The dainty food of greedy worms, unworthy, sure, of thee.
Alas, alas, alas, what needed now anew
My wonted sorrows, doubled twice, again thus to renew?
Which both the time and eke my patient long abode
Should now at length have quenchéd quite, and under foot have trode?
Ah, wretch and caitive that I am, even when I thought
To find my painful passion's salve, I missed the thing I sought;
And to my mortal harm the fatal knife I ground,
That gave to me so deep, so wide, so cruel deadly wound!
Ah thou, most fortunate and most unhappy tomb!
For thou shalt bear, from age to age, witness in time to come
Of the most perfect league betwixt a pair of lovers,
That were the most unfortunate and fortunate of others,
Receive the latter sigh, receive the latter pang,
Of the most cruel of cruel slaves that wrath and death aye wrang."
  And when our Juliet would continue still her moan,
The friar and the servant fled, and left her there alone;
For they a sudden noise fast by the place did hear,
And lest they might be taken there, greatly they stood in fear.
When Juliet saw herself left in the vault alone,
That freely she might work her will, for let or stay was none,
Then once for all she took the cause of all her harms,
The body dead of Romeus, and clasped it in her arms;
Then she with earnest kiss sufficiently did prove,
That more than by the fear of death, she was attaint by love;
And then past deadly fear, for life ne had she care,
With hasty hand she did draw out the dagger that he ware.
"O welcome Death," quoth she, "end of unhappiness,
That also art beginning of assuréd happiness,
Fear not to dart me now, thy stripe no longer stay,
Prolong no longer now my life, I hate this long delay;
For straight my parting sprite, out of this carcase fled,
At ease shall find my Romeus' sprite among so many dead.
And thou my loving lord, Romeus, my trusty fere,
If knowledge yet do rest in thee, if thou these words dost hear,
Receive thou her whom thou didst love so lawfully,
That caused, alas, thy violent death, although unwillingly;
And therefore willingly offers to thee her ghost,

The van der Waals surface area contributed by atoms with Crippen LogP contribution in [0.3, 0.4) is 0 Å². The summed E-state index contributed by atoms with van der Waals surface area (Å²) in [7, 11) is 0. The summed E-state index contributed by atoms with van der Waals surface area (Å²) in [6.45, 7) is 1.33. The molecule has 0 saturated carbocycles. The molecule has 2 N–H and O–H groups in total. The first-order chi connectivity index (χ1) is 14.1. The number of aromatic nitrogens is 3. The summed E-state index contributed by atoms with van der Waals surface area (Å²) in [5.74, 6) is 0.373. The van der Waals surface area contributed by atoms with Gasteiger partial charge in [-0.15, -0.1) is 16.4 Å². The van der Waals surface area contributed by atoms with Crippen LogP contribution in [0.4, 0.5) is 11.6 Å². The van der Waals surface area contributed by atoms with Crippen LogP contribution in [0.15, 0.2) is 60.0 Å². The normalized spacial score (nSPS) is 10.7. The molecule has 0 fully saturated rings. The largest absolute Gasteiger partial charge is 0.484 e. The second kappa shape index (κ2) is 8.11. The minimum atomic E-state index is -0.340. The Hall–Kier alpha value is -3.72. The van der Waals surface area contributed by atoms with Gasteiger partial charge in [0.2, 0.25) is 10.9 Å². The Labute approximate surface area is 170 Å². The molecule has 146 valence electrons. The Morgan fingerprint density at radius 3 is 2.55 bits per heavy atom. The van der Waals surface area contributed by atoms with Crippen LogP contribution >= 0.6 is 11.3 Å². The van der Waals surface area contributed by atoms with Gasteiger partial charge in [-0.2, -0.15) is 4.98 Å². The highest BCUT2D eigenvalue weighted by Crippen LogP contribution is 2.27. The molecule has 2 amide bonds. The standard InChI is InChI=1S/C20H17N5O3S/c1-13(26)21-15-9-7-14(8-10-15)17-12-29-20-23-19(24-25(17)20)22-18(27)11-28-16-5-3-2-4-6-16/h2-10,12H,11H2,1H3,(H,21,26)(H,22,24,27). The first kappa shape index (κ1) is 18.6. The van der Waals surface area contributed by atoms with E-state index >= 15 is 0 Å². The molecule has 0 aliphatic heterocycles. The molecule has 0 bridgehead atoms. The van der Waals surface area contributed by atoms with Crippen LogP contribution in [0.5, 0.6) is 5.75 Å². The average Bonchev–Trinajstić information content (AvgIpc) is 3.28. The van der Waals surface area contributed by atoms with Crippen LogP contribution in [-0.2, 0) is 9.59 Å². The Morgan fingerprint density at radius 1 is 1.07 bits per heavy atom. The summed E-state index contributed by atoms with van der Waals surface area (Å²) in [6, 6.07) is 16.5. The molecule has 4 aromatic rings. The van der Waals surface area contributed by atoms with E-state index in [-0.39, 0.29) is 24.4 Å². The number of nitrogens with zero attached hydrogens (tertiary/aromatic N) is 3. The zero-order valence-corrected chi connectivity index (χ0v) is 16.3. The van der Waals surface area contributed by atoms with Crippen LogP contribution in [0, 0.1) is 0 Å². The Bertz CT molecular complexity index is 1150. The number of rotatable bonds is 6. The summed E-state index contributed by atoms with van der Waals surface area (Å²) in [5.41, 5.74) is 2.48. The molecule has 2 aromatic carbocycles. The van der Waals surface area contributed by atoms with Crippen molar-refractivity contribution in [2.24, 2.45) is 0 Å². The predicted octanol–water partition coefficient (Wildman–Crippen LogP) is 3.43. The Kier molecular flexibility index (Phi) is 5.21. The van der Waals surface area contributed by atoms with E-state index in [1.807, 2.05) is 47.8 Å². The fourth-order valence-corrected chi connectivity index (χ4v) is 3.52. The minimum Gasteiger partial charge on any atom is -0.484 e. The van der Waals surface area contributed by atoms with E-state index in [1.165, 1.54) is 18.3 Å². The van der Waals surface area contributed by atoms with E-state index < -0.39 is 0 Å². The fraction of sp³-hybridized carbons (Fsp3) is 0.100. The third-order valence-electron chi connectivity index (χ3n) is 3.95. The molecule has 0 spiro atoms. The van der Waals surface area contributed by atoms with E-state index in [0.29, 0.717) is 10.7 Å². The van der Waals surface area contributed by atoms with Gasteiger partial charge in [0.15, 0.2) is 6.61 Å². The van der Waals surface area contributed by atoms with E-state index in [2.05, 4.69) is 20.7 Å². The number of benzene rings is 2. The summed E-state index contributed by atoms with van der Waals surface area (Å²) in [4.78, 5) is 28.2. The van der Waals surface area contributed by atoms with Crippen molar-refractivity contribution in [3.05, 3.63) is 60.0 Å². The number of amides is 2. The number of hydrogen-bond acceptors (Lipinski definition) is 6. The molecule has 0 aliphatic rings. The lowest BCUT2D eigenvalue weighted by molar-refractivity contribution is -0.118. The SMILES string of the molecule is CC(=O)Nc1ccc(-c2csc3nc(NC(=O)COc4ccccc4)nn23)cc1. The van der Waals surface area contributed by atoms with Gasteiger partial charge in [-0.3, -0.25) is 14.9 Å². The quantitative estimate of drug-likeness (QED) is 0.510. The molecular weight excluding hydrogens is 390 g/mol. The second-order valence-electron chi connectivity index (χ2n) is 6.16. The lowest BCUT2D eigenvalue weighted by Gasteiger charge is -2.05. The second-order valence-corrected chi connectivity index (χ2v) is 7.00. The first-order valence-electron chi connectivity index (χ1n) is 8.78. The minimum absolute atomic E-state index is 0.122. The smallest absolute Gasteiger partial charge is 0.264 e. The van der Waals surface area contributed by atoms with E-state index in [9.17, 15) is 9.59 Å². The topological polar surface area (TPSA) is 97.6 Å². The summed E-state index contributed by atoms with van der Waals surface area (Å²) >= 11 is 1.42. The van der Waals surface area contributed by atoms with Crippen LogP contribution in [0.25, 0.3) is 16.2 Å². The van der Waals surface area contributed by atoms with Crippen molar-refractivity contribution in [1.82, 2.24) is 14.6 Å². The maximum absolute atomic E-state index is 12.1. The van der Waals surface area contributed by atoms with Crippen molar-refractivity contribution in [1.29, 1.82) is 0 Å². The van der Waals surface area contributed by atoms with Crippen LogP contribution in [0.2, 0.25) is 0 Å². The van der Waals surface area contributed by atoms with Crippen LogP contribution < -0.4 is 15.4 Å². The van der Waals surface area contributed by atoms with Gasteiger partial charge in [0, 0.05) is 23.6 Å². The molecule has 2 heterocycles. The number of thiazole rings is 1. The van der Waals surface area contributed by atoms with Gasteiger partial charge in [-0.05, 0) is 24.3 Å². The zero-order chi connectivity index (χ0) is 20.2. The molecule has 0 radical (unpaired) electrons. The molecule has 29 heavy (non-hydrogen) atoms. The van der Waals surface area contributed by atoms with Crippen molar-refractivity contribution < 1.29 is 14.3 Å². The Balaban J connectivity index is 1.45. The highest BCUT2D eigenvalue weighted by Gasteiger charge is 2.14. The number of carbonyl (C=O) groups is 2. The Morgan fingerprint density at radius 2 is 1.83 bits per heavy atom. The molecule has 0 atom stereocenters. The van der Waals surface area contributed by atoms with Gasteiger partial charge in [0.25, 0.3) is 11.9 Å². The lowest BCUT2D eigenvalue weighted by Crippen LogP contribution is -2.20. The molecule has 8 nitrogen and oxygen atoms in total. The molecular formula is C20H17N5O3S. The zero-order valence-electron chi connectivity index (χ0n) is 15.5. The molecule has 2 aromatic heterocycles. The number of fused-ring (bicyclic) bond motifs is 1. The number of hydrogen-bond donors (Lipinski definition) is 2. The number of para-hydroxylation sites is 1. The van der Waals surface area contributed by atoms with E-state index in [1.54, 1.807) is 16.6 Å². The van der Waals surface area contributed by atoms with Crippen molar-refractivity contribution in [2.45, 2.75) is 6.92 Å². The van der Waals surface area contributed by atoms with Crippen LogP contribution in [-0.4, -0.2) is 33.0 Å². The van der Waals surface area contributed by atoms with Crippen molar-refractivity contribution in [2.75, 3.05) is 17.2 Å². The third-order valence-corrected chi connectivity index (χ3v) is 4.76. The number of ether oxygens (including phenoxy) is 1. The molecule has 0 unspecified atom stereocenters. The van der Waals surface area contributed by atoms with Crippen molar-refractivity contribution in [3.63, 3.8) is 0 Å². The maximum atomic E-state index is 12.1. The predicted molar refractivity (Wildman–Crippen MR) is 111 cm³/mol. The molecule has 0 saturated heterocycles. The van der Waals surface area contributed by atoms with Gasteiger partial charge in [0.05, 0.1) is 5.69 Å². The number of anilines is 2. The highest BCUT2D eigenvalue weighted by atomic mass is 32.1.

To th'end that no wight else but thou might have just cause to boast
Th'enjoying of my love, which aye I have reserved
Free from the rest, bound unto thee, that hast it well deserved;
That so our parted sprites from light that we see here,
In place of endless light and bliss may ever live y-fere."
These said, her ruthless hand through-girt her valiant heart:
Ah, ladies, help with tears to wail the lady's deadly smart!
She groans, she stretcheth out her limbs, she shuts her eyes,
And from her corpse the sprite doth fly; -- what should I say -- she dies.
The watchmen of the town the whilst are passéd by,
And through the gates the candle-light within the tomb they spy;
Whereby they did suppose enchanters to be come,
That with prepared instruments had opened wide the tomb,
In purpose to abuse the bodies of the dead,
Which by their science' aid abused, do stand them oft in stead.
Their curious hearts desire the truth hereof to know;
Then they by certain steps descend, where they do find below,
In claspéd arms y-wrapt, the husband and the wife,
In whom as yet they seemed to see some certain marks of life.
But when more curiously with leisure they did view,
The certainty of both their deaths assuredly they knew:
Then here and there so long with careful eye they sought,
That at the length hidden they found the murth'rers; -- so they thought.
In dungeon deep that night they lodged them underground;
The next day do they tell the prince the mischief that they found.